• Avatar
      HistoricalChristianity  June 6, 2017

      Torah is quite clear and detailed about Passover observance. But its timing is based on a lunar calendar. But someone had to decide whether the new moon is really tonight or tomorrow night. Again, these authors had no history to alter. They were inventing the history as they went along. But not really, since they were writing bios, not history. They had some oral traditions and legends to choose among. With no real evidence about the historical Jesus, and with no other writings from that time on the subject, we can’t tell which details were culled from traditions and legends and which were invented for the story.

  5. Avatar
    nbraith1975  May 30, 2017

    Bart – Do you think these kinds of alterations of events were done to make Jesus appear to be the “true” Messiah? And what about the eventual changes made by the Catholic Church to strip Jesus of his historical Hebrew/Jewish heritage and make him the “leader” of a new religion called Christianity?

    • Bart
      Bart  June 1, 2017

      Yes, that would have been a major part of the intention. And yes, Jesus eventually becomes non-Jewish for some Christians, and then later still even anti-Jewish.

      • Avatar
        nbraith1975  June 1, 2017

        Bart – Have you written anything about the anti-Jewish history of the Catholic Church. What I have read so far tells quite a disturbing story.

        • Bart
          Bart  June 2, 2017

          Not at any length. A terrific treatment in James Carroll’s book Constantine’s Sword.

          1
  6. Avatar
    michael_kelemen  May 30, 2017

    Michael Skobac points out that the Passover lamb was not a sin offering. http://jewsforjudaism.ca/jesus-not-passover-lamb/

    • Bart
      Bart  June 1, 2017

      That’s right, it never was a sin offering.

      • Avatar
        searchingfortruthineverything  June 4, 2017

        Some say that Christ “offered” his body as a “sin offering” because it was pure to fulfill the Law that a unblemished lamb, without any defects was offered as a “sin offering” under the Mosaic Law to pay for the “original sin” that Adam committed in Eden so as a pattern, or Bible antetype, Jesus was “lifted up” like the “rod” of the “serpent” was lifted up for healing if someone was bitten by a serpent during the time of the ancient Israelites.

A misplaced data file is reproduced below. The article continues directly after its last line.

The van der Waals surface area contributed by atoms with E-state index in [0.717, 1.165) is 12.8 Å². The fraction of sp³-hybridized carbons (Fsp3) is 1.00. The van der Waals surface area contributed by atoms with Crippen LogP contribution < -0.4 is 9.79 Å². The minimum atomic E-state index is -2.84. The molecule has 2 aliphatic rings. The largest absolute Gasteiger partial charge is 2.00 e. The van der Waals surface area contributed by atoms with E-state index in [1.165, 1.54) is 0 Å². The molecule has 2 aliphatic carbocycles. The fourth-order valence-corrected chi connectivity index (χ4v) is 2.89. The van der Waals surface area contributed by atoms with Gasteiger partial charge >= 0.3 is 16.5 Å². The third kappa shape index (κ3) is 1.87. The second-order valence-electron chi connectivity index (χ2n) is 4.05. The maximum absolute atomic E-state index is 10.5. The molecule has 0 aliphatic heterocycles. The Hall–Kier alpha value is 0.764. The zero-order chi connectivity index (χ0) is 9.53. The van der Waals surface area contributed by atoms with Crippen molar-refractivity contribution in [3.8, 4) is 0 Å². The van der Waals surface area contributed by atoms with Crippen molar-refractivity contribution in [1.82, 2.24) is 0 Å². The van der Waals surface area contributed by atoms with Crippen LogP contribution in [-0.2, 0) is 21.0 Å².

• Avatar
          HistoricalChristianity  June 6, 2017

          That’s because Paul was proposing Jesus as a solution to a different problem. In early Romans, Paul postulates a universal problem. With at least some Jewish background, Paul believed that there was only one god. He said that God finds no human acceptable. Not because of original sin, but because all have sinned. Then he offers Jesus as the universal sacrifice.

          The Johannine community had a very strong Gnostic background, but probably not much Jewish background. They were the ones who thought to associate Jesus as a sacrificial animal with the lamb of the Passover sacrifice. They probably didn’t even realize that, as others noted here, that the Passover lamb wasn’t even a sin offering.

    • Avatar
      rburos  June 1, 2017

      thanks for that!

  7. Avatar
    rburos  May 30, 2017

    Of course I find your argument satisfying and compelling, but the implications on modern Christianity are potentially disturbing:

    1. Is this to say that the evangelists weren’t all that caught up in the death of Jesus other than to justify why it happened? Are all four then an argument against the apocalyptic nature of his teachings?
    2. Is then the resurrection of greater importance than the death? Or is it his moral teachings? Or imitatio dei?

    There are far too many questions packed into the above, and I’m afraid the answer to all of them is ‘yes’, leaving me just as kerfuddled as before. . .

    The answer I suppose is like you said previously, that we all make Christ into our own image. Happy you brought Crossan into that discussion, as I’ve never seen anybody do Christian morality better.

    • Bart
      Bart  June 1, 2017

      I think they saw the death as centrally important, but the “why” was especially important. Some emphasized his death; others his resurrection; others both.

      • Avatar
        Hank_Z  June 1, 2017

        Bart, I have experienced his difference. I have lived in Costa Rica the past 10 years. It’s officially a Catholic country under the constitution, and I was raised in fundamentalist Prorestantism.

        Every semana santa (holy week, which ends on Easter), I notice that Good Friday, not Easter), is THE big day. The people here celebrate/comemorate Jesus’ death FAR MORE than his supposed resurrection. Protestant denominations I’m familiar with in the U.S. do the opposite.

  8. Avatar